Underdogs stand at the edge of a battlefield. Do they drive into the battle, head down, with fierce determination or do they cower in the corner hoping not to be seen? The choice is real. I’m positive I’ve done more cowering than battling. But I’ll tell you which of those choices has me reaching for my Kleenex and vowing to be a better person while watching March Madness…
“Pastor Lee’s motivation for running the orphanage is painfully personal. Twenty-five years ago, Lee's wife, Chun-ja, gave birth to a baby so disfigured Lee kept the boy from her for a month until he could figure out a way to tell her the unthinkable, explaining only that the child had a serious illness and was rushed to another hospital.
The baby was born with cerebral palsy. A mammoth cyst on his head choked off the blood flow, slowly rendering him brain-damaged. Doctors gave him months to live.
Today he lies on a bed in Lee's home, his legs splayed at impossible angles, his feet turned back inward. Eyeing the room impassively, he occasionally lets out a snort or sigh, as his parents regularly vacuum his saliva through a tracheal hole in his throat. They call him Eun-man, which means full of God's grace.”
God is meeting you at the battle ground and He’s taking the battle out of your hands….just like with Pastor Lee, just like with Gideon, just like with every tearjerker of a sports segment that trumpets the strength of the little guy.
Anne Lamott says in her book Stitches: “Wise ones taught me that being of service, an ally to the lonely and suffering, a big-girl helper to underdogs, was my best shot at happiness.” Oh to really GET this!
Things I know for sure:
In God’s economy, small is big.
And (if you let Him) the plight of the underdog is used to bring God glory.
(insert Sportscenter March Madness theme song in your mind here).
How do you feel like an underdog right now?
Who needs you to notice that the odds are against them?
Oh, man. Underdog stories! They're totally the best. Why are we so captivated by their stories? Perhaps it's because underdogs exemplify the fact that anything is possible. And, if anything is possible, there is always hope. Hollywood doesn't make movies about the big giant becoming an even bigger giant. Nobody wants that. Absolute power corrupts absolutely and nobody cheers for that. But the little guy? If he has a chance we all have a chance. "Remember the Titans," "Hoosiers," "Rudy," "The Blind Side" -- these are all tear jerkers for a reason -- we see something of ourselves in them. We wonder if we're good enough and smart enough and, gosh darn it, do people really like us? Can God really use us? Seeing "The Drop Box" movie with you, Christina, was such an amazing experience. And this wasn't Hollywood -- this was the real, honest-to-goodness true-grit documentary. Pastor Lee is living out the gospel in a way that is humbling, convicting and inspiring. His son, Eun-Man, was born a true underdog -- and yet -- his life is changing the world! Not the least of which is the director of the movie, himself (Brian Ivie) who came to faith in Christ WHILE filming the movie. Thank you for constantly pointing us back to the ONE who orchestrates it all.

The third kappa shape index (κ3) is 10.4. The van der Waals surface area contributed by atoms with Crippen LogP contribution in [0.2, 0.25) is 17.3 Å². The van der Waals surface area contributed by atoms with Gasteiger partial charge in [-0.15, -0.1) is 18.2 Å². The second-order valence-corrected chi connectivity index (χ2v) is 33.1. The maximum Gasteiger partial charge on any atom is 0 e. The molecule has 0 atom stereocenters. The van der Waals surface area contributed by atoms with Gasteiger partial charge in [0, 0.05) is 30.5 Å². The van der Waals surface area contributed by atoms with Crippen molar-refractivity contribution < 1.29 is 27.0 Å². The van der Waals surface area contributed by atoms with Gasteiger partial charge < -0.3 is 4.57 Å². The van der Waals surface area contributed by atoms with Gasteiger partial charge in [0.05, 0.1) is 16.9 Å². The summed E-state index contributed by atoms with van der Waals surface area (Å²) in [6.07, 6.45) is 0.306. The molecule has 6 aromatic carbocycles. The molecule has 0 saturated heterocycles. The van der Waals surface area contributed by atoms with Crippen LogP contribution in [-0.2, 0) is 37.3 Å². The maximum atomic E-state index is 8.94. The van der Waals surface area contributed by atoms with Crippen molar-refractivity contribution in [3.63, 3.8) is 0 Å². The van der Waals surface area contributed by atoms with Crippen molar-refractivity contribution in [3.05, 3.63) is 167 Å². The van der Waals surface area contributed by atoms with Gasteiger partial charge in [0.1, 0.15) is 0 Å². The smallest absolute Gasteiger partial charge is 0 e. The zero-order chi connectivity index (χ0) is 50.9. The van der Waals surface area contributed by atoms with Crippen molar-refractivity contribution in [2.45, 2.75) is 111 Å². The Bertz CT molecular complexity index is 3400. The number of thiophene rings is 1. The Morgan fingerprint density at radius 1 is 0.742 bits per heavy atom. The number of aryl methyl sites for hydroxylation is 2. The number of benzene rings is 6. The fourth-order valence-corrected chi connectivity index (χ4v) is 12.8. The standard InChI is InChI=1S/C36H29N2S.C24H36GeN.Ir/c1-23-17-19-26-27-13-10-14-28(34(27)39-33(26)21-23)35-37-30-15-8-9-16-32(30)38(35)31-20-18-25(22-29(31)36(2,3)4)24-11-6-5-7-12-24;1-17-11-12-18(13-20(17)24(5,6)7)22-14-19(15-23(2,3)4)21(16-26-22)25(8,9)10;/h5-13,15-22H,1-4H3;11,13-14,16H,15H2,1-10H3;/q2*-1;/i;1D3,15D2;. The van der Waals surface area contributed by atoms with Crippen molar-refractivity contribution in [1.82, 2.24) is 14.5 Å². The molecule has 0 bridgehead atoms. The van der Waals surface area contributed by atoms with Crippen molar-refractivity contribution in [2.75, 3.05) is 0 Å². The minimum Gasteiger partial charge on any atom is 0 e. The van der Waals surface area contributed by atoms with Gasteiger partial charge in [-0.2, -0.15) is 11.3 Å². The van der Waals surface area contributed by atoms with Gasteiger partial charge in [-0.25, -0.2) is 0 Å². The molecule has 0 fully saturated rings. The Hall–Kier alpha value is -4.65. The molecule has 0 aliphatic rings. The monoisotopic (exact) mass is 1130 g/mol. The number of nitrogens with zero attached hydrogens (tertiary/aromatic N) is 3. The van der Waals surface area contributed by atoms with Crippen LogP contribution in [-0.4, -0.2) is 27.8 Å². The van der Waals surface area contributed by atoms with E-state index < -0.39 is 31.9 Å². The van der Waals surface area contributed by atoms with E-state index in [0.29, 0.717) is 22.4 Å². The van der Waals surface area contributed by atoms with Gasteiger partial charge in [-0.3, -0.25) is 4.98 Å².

You asked, "How do you feel like an underdog right now? I have a few answers. I feel like an underdog when it comes to anything physical. I used to run, play volleyball, ski, throw a frisbee, toss a ball, and even bend down to pick up an item off the floor without concern. Everything is different since back surgery. Tony was talking about how he and some of my friends are signed up to run a half marathon and I started crying. Not because I actually would want to do that, but because I don't even have that option to decide anymore. My active lifestyle was a huge part of who I was. Needless to say, Gideon's underdog story has impacted me quite a bit lately. Gideon was basically a wimpy, little, fella, who God chose to use to defeat one of the Israelites most menacing and enduring enemies. I feel like a wimpy, little gal who is constantly frustrated by my new limitations (real or perceived?). But what I'm trying to learn through Gideon is that my weakness, is the key to God's strength. Without the key of weakness, we rarely experience God's strength.